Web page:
Friends of the oldest museum in Gwynedd fear it faces closure due to a cut in council funding.
Supporters of Gwynedd Museum and Art Gallery in Bangor claim the plan to withdraw funding came out of the blue.
Gwynedd council said it faced a significant financial deterioration and it had no option but to review funding. A working group is to consider all options.
The museum was first opened in 1884 by Bangor university.
But it has been run by Gwynedd county council since 1991.
“We were shocked, there was no rumour or hint that this was going to happen, it just fell from the sky on us,” said Alan Dyer, chairman of Friends of Gwynedd Museum and Gallery.
Mr Dyer said he was “as happy as I could reasonably be” that a working group had been set up to consider all possibilities.
The museum’s most valuable collection is its archaeological artefacts.
“A collection like this cannot be seen anywhere else in north Wales,” he said.
Many people did not realise what was in the city centre museum he said, even though “we try hard to publicise it”.
“It is all very accessible, there are no unmade bed artworks here,” he added.
John Marjoram, developments officer for Wales with the Museums Association, said Gwynedd council should continue to support the facility.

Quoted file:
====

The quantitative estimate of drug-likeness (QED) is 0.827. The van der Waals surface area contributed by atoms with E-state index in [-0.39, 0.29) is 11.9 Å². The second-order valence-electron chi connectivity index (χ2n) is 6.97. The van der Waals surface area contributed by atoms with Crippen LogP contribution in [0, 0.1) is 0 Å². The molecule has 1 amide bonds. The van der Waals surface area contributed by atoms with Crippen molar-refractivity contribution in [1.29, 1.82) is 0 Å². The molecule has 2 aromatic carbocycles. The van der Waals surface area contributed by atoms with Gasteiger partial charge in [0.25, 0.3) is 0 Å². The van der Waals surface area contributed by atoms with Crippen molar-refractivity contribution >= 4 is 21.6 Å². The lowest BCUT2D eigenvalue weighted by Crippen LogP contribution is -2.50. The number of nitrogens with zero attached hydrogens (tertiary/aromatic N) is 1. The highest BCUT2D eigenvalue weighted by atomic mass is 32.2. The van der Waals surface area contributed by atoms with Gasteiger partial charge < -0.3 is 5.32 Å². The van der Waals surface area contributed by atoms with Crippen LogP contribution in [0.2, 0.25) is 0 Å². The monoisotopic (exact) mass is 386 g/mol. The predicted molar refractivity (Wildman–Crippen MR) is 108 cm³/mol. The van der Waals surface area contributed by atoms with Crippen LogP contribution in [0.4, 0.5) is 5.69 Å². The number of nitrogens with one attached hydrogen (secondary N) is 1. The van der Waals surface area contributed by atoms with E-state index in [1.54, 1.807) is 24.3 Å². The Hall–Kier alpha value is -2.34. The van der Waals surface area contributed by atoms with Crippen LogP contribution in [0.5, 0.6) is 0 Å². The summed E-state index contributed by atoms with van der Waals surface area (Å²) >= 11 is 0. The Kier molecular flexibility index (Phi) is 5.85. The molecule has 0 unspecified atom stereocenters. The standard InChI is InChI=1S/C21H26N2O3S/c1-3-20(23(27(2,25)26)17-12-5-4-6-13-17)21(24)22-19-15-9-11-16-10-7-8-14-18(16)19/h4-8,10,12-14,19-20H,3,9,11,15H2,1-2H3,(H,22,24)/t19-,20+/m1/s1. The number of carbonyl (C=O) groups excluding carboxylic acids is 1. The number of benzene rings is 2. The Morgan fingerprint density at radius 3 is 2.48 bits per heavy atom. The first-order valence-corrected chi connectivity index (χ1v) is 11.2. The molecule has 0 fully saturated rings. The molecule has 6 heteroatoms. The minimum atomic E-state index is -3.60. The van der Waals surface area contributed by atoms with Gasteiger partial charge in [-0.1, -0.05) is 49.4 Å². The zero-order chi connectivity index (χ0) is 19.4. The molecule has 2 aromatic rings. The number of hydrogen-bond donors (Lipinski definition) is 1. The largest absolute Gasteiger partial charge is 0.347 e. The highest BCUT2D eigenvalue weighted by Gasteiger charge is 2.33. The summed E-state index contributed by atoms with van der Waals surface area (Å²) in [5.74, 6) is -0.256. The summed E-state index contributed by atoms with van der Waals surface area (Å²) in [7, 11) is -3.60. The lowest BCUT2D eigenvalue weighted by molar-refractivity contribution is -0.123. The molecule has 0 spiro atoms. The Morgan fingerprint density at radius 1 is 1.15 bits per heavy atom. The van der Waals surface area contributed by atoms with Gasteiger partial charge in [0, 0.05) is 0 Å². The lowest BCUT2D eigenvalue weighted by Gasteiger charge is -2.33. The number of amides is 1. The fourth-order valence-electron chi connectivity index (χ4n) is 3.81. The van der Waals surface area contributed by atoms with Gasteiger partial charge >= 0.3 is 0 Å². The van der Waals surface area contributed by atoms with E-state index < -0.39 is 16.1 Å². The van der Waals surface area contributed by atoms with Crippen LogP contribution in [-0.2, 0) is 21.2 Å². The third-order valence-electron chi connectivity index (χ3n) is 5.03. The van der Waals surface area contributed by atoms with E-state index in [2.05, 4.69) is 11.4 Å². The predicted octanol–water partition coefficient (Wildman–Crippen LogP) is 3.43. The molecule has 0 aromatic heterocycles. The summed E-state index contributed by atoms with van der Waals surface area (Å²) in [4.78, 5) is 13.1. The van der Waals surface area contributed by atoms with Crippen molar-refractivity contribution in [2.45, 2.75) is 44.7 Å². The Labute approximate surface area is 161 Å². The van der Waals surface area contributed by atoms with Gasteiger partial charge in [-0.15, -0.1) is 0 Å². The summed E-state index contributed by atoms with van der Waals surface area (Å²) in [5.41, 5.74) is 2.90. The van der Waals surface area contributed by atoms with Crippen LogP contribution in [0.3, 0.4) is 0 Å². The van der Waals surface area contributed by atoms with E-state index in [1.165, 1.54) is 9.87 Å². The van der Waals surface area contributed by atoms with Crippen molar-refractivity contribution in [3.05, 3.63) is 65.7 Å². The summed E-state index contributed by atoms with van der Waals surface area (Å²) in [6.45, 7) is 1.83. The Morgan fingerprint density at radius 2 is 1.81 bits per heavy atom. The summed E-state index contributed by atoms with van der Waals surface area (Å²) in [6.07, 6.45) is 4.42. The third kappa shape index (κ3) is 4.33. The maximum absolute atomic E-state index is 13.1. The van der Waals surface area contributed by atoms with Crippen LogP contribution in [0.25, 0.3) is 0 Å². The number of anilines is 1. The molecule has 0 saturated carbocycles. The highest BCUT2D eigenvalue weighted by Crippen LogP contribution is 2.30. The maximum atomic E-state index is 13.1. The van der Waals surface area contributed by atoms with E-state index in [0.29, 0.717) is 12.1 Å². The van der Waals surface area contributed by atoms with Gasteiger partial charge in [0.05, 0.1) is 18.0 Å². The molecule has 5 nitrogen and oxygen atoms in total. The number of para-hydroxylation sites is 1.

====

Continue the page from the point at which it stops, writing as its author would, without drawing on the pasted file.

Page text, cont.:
“If Gwynedd council is serious about history, culture, and the Welsh language then it needs to support Gwynedd Museum,” he said.
“Once it is lost you can’t get it back as the collections will be dispersed.”
Rhys Wyn Parri, head of Gwynedd Council lifelong learning service said it contributed £83,500 to the annual running costs.
But he said since the agreement to run the museum had been made, the financial situation facing the council had “deteriorated significantly”.
The museum has free entry and is opened every afternoon from Tuesday to Saturday.
Note that the PAS funding is also under threat:
Archaeoastronomy: News from Westminster
And the British Library
“It is difficult to fathom the mind of a Government that sets out to wreck a world-class public institution….”[!]
I haven’t commented before because I’ve been speechless with despair as British funding cuts threaten our cultural institutions – the BL, PAS and Bangor Museum are not the only ones – and other bloggers are doing a sterling job of alerting the blog community.. As Mother Ramsbottom said, in the monologue, Albert and the Lion ; “Eeeh, I am vexed!”
Two “extremely important” gold coins that shed light on a little-known rebel Roman emperor from the 3rd century AD have been unearthed by a farmer in the Nottinghamshire and Derbyshire area. They relate to the Roman commander Carausius, who declared himself Emperor of Britain around 286 or 287 after the Emperor in Rome ordered his execution. He was overthrown in a coup d’état by his finance minister, Allectus, in 293.
The coins were handed in to the Portable Antiquities Scheme and moved to the British Museum. The scheme is facing a freeze in funding, despite recording more than 314,000 discoveries that have revealed many new archaeological sites.